Architecture covers all the things that make human life more comfortable and this is what made it also pay great attention to a lot of attention to the environment and the external beauty that can make a person more comfortable psychologically and physically, as well as the functionality of each of the natural elements, all under the framework of what is called "landscape design" .
The landscape design aims to achieve a balance between the built and natural bodies, and this is what we see currently in the Italian and French landscapes. The natural environment of Italy and France was respected before building any buildings and was taken care of well.
Beginning of landscape design in Italy
Landscape design dates back to antiquity, and Roman architecture had a significant influence on landscape design in Italy. The "Italian Renaissance Garden," located in Villa Medici in Fiesole, north of Florence, was the first landscape in Italy at the start of the Renaissance , Giovanni de Medici , son of Cosimo de 'Medici and founder of the Italian Medici family, designed it between 1455 and 1461.
- Italian Renaissance Garden
Villa Medici in Fiesole
This villa is perched on a rocky outcropping with a view of Florence. Villa Medici was built on Alberti's principles of having a view "overlooking the city, the owner's property, the sea, the great plain, or the familiar hills and mountains" and having "a range of wonderful gardens" on the front façade.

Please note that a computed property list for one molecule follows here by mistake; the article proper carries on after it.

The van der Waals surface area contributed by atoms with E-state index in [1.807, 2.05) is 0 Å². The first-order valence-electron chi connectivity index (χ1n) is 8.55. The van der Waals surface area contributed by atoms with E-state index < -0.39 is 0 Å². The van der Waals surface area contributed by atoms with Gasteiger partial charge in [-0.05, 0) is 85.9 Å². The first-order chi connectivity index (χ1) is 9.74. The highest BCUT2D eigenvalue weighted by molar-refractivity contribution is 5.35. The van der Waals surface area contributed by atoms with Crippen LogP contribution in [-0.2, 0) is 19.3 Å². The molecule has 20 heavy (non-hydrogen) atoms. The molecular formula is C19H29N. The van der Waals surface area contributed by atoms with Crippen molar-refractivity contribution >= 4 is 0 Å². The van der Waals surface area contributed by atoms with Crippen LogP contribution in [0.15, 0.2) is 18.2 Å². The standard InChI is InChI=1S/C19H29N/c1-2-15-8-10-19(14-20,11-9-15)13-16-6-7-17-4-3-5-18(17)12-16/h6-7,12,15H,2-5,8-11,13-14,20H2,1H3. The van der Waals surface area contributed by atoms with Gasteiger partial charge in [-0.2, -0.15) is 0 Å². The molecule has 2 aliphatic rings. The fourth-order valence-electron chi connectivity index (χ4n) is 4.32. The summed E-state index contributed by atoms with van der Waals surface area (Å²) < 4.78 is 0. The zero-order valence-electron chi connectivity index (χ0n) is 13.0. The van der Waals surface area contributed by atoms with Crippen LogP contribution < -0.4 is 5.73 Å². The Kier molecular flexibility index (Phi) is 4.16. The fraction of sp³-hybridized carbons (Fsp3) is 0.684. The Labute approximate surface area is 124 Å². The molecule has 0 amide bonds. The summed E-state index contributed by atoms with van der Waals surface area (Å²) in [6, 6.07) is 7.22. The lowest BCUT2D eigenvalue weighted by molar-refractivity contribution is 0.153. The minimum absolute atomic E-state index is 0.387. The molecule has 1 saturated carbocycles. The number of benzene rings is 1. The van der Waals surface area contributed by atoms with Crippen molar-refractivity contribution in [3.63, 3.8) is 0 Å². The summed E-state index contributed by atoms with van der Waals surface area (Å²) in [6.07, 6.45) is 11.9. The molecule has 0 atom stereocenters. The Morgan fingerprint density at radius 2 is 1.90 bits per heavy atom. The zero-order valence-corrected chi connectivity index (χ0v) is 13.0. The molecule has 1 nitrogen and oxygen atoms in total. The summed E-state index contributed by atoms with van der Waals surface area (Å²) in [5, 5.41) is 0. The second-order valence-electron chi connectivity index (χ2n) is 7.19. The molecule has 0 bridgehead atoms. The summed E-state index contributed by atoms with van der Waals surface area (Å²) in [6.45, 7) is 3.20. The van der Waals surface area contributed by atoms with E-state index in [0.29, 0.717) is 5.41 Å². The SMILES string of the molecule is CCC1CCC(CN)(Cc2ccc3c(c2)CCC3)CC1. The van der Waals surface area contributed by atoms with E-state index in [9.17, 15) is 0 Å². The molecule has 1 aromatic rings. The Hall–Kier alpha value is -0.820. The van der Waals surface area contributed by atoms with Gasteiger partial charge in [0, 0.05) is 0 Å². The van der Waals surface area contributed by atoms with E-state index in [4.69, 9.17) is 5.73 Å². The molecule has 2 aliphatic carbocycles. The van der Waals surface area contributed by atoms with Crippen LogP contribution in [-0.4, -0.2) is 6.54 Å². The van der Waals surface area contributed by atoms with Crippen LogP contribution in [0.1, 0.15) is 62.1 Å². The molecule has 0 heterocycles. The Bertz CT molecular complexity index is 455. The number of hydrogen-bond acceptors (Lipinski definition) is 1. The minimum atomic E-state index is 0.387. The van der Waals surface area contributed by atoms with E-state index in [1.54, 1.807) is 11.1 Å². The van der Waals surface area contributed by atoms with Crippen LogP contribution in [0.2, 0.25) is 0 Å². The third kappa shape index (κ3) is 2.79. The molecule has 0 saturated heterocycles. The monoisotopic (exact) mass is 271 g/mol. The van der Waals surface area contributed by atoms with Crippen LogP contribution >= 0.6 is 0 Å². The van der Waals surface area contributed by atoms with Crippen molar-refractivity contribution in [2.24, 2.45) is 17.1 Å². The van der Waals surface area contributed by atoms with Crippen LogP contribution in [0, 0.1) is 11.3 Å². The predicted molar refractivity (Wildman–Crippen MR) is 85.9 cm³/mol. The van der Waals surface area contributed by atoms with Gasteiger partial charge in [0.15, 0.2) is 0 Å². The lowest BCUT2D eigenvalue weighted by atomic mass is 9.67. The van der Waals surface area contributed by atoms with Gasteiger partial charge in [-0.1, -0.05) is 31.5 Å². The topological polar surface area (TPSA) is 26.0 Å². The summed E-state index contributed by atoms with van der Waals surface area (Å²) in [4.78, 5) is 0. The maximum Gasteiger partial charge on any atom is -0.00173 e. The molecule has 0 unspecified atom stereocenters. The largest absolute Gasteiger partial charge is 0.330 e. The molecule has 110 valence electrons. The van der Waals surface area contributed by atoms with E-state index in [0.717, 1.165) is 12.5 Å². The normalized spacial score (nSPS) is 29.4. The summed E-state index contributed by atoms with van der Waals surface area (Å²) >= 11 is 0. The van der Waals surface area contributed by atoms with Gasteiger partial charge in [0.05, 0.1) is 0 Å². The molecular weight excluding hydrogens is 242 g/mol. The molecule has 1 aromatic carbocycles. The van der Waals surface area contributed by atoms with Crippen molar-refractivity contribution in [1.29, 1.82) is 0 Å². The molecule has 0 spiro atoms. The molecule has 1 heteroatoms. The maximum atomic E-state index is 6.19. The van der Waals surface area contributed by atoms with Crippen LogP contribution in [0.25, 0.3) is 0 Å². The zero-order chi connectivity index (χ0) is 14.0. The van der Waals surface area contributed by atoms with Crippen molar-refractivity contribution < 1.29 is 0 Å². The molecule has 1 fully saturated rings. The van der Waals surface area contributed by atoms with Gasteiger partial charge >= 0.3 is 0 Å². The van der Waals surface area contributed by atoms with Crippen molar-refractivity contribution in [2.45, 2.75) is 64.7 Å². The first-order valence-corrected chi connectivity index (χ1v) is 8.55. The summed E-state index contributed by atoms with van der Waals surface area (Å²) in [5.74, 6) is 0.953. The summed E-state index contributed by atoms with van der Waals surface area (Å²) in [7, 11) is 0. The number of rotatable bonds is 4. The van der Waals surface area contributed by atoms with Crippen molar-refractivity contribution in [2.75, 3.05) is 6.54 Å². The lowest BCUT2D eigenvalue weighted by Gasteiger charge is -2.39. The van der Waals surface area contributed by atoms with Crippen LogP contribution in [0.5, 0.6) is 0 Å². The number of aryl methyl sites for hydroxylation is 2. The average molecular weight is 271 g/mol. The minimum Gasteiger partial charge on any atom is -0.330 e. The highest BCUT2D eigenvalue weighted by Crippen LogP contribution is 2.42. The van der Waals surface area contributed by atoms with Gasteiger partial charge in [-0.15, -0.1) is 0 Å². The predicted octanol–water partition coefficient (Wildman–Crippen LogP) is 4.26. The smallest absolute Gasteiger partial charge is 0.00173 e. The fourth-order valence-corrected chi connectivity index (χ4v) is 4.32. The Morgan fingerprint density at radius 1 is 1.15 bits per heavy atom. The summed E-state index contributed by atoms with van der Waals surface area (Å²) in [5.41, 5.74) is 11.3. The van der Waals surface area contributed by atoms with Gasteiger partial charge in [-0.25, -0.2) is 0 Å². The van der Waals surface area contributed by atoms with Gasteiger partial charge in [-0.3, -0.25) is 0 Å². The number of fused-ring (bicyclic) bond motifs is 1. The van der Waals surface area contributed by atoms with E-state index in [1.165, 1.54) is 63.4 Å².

The garden has two wide terraces, one on the ground floor and the other on the first floor, are available in the courtyard. The loggia was a transportation space linking inside and outside, as guests could go out to the entrance area and then to the garden from the reception rooms on the first floor. Villa Medici did not have a wide staircase or any other function to link the two floors, unlike later gardens. The villa became a meeting place for poets, musicians, authors, and philosophers during the reign of Lorenzo Medici.
“... we are sitting between the sides of the steep mountains here with abundant water, constantly refreshing with moderate winds and not disturbed by the glare of the sun. As you approach the house, it appears to be an inscription. In wood, but when you reach it you find that it bears a whole view of the city '' the poet Angelo Poliziano
Angelo Poliziana's explanation parallels Leon Alberti's garden design theory very closely.
“The construction will give pleasure to the visitor if, when they leave the city, they see the villa in all its charm, as if to seduce and welcome the new arrivals. Toward this end, I would place it on a slightly elevated place. I would also have the road climb so gently that it fools those who take it to the point that they do not realize how high they have climbed until they discover the countryside below.”
Since the landscaping stepped assume the position of all the architecture protagonists, the Villa is a perfectly good attempt to incorporate building and surrounding space. A beauty entrusted primarily to the preciousness of crop plants and open volumes with wide walls.
The garden is set on three levels that slope; the first, on the villa's facade, has been treated with gravel and lemon trees in pots; the second, on the villa's back face, is reached by a staircase within the building; and the third, though lower, was placed according to the classical criteria of formal gardens designed in more recent times.
The Villa's exterior and interior proportions (which relate to the principles of geometry and music) are in harmony, and the emphasis on "all those advantages and pleasures with regard to ventilation, exposure to the light, and the view" makes adherence to the dictates of the work edificatoria own architect Leon Battista Alberti.
Thanks for reading!